So, we have been camping for the last...um...2 or 3 weeks. Don't get me wrong, I don't mind camping. In fact, I don't mind it at all. However, after camping for 3 weeks, sleeping on the ground, freezing, waking up at 445 am because the neighbors are going fishing, cooking top ramen every day for dinner and getting into stupid arguments with big K because there is no space for us to be away from each other, let me just say, I am GLAD we decided to stay in the Westin in Cape Town for a couple of days.

We have our OWN bathroom. Score. WITH a HOT shower. Bonus.

We also have....a bed. Oh man is it nice. I totally took it for granted before but beleive me, it is the best thing in the world these days.

We have food. Okay, well we have free breakfast and free happy hour snacks and drinks...but its free. And it's food. And its NOT top ramen.

Anyway, I got pretty spoiled when I was working in New Olreans, staying in a nice hotel or apartment, getting a stipend for food every day. Now I pinch pennies because every extra dollar I save means I can stay one more day on the road. But sometimes it is hard. Big K and I get into the STUPIDEST arguments because I want to save two dollars and he wants to just have hot food for a change, or I want to camp and he wants to splurge on a hotel, or I want to take the bus and he wants to rent a car..... Yup, I am the cheap one and he is the extravagant one.

But, we are having fun. Right now we are in Cape Town, and let me tell you, it is absolutely freaking BEAUTIFUL! I mean...BEAUTIFUL. On a bay with mountains...what more can you ask for? It's great. AND for the first time in a little while, we have the chance to go to the post office, buy replacement camping items, camera items etc and just relax in our awesome hotel.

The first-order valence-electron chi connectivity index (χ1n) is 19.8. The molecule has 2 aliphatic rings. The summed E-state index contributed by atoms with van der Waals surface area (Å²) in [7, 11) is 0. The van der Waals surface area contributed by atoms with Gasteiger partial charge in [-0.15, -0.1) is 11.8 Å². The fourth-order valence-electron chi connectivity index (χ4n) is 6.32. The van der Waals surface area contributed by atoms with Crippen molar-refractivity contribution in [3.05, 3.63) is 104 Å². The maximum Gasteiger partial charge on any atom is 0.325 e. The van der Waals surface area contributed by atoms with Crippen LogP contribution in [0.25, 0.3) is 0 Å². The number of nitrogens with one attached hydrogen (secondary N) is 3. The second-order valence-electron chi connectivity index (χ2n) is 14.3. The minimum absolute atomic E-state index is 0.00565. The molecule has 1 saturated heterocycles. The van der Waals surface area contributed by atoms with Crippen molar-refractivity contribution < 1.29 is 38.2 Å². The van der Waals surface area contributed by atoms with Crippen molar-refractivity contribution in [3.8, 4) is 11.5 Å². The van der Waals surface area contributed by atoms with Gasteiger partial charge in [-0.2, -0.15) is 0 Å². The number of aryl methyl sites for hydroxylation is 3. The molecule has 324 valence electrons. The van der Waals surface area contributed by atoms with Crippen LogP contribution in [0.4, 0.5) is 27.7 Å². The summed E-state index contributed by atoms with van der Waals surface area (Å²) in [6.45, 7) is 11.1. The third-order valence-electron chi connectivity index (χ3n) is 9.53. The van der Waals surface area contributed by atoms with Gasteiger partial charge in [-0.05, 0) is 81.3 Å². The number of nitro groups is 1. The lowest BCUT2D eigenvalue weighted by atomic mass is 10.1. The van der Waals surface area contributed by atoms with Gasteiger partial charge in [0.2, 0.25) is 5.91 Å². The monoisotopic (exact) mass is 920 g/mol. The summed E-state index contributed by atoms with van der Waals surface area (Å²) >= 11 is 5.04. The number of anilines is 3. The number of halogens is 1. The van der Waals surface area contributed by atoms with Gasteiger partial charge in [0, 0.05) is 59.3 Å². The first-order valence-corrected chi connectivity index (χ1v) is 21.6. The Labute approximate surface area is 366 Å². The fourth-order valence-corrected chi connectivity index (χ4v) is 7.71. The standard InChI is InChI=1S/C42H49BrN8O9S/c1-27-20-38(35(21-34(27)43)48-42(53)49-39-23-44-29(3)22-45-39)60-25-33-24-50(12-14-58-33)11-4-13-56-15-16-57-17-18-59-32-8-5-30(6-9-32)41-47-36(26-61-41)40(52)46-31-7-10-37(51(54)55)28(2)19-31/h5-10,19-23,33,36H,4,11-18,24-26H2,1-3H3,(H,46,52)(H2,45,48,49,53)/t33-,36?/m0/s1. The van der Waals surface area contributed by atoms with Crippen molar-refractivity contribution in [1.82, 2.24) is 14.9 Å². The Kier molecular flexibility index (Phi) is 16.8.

The other day we went to Simon's town and saw the African Penguins (ps I love penguins!!) We also went to Cape Point (see photo above) which is the end of the Cape Town peninsula. It was gorgeous.

Tomorrow we plan to hike Table Mountain, which is one of the peaks in the middle of the city. It is about 3000 feet tall. After that, it is off on a hell bent for leather trip up the east coast, as we have to be back in Mozambique for our flight to India on the 8th of September, which is getting nearer and nearer!!!

So, where to next, you ask. Well, let me enlighten you. Our plans today include India, Nepal, China, most of South East Asia, including Vietnam and Indonesia and then a tiny trip to Australia before heading home for good. How long will this last, you ask. I do not know. Our flight right now is scheduled to be home on Dec 22, but we are seriously considering an extension. So plans may change. I will update you all as I know what is going on. And I usually don't know.